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Prostate. 2017 Apr;77(5):437-445. doi: 10.1002/pros.23281. Epub 2016 Nov 21.

Myelodysplastic Syndromes and Acute Myeloid Leukemia After Radiotherapy for Prostate Cancer: A Population-Based Study.

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Department of Chronic Disease Epidemiology, Yale School of Public Health, New Haven, Connecticut.
Cancer Outcomes, Public Policy and Effectiveness Research Center, Yale University, New Haven, Connecticut.
Department of Internal Medicine, Yale School of Medicine, New Haven, Connecticut.
Department of Therapeutic Radiology, Yale School of Medicine, New Haven, Connecticut.
Department of Health Policy and Management, Yale School of Public Health, New Haven, Connecticut.



To understand the impact of radiotherapy on the development of myelodysplastic syndromes (MDS) and acute myeloid leukemia (AML) among elderly prostate cancer patients.


We performed a retrospective cohort study of elderly prostate cancer patients diagnosed during 1999-2011 by using the National Cancer Institute's Surveillance, Epidemiology and End Results-Medicare linked database. Competing risk analyses adjusting for patient characteristics were conducted to assess the impact of radiotherapy on the development of subsequent MDS/AML, compared with surgery.


Of 32,112 prostate cancer patients, 14,672 underwent radiotherapy, and 17,440 received surgery only. The median follow-up was 4.68 years. A total of 157 (0.47%) prostate cancer patients developed subsequent MDS or AML, and the median time to develop MDS/AML was 3.30 (range: 0.16-9.48) years. Compared with prostate cancer patients who received surgery only, patients who underwent radiotherapy had a significantly increased risk of developing MDS/AML (hazard ratio [HR] =1.51, 95% confidence interval [CI]: 1.07-2.13). When radiotherapy was further categorized by modalities (brachytherapy, conventional conformal radiotherapy, and intensity-modulated radiotherapy [IMRT]), increased risk of second MDS/AML was only observed in the IMRT group (HR = 1.66, 95% CI: 1.09-2.54).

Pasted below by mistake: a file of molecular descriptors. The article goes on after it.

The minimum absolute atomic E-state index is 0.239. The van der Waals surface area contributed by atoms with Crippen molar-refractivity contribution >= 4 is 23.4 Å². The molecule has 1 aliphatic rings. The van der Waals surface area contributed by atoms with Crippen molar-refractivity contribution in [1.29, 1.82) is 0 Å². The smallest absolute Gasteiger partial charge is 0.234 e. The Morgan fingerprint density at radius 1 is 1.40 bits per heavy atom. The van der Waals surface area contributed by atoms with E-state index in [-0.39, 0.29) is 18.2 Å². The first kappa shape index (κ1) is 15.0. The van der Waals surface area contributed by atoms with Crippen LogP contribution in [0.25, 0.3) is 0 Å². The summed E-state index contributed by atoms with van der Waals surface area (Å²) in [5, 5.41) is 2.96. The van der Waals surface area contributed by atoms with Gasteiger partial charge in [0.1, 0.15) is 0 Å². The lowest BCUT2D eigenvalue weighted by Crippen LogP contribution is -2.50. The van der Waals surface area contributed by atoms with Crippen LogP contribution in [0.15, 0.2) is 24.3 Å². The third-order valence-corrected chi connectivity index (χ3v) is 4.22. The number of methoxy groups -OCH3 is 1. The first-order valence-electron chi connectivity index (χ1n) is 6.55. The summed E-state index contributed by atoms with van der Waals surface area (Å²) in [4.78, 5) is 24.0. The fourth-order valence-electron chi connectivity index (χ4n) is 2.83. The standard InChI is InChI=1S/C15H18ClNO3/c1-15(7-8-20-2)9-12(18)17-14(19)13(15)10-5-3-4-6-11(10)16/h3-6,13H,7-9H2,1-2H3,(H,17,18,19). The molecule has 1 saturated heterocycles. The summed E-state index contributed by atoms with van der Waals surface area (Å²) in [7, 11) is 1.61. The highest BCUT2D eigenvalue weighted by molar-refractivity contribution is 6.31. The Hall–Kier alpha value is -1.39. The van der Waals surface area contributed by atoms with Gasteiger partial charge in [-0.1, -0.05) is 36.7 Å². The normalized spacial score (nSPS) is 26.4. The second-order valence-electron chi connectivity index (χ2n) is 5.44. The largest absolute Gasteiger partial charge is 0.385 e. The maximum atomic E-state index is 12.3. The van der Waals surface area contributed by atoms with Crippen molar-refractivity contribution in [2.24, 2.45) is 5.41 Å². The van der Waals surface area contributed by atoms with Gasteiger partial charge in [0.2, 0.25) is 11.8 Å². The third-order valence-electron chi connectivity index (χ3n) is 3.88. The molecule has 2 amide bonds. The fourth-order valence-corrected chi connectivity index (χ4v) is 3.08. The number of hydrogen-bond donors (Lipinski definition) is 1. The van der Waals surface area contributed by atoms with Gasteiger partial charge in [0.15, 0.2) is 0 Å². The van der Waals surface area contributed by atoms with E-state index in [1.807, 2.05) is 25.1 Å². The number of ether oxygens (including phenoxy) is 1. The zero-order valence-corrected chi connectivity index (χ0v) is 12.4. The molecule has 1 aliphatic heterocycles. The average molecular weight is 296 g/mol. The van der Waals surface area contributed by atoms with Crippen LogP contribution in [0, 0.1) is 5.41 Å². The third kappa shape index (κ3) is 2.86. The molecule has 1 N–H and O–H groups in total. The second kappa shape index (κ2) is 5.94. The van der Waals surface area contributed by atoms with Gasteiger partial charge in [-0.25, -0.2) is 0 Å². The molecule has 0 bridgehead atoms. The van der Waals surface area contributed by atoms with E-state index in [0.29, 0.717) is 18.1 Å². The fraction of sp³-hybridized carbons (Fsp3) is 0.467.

Our findings suggest that radiotherapy for prostate cancer increases the risk of MDS/AML, and the impact may differ by modality. Additional studies with longer follow-up are needed to further clarify the role of radiotherapy in the development of subsequent myeloid malignancies. A better understanding may help patients, physicians, and other stakeholders make more informed treatment decisions. Prostate 77:437-445, 2017. © 2016 Wiley Periodicals, Inc.


acute myeloid leukemia; myelodysplastic syndromes; prostate cancer; radiotherapy; second cancer

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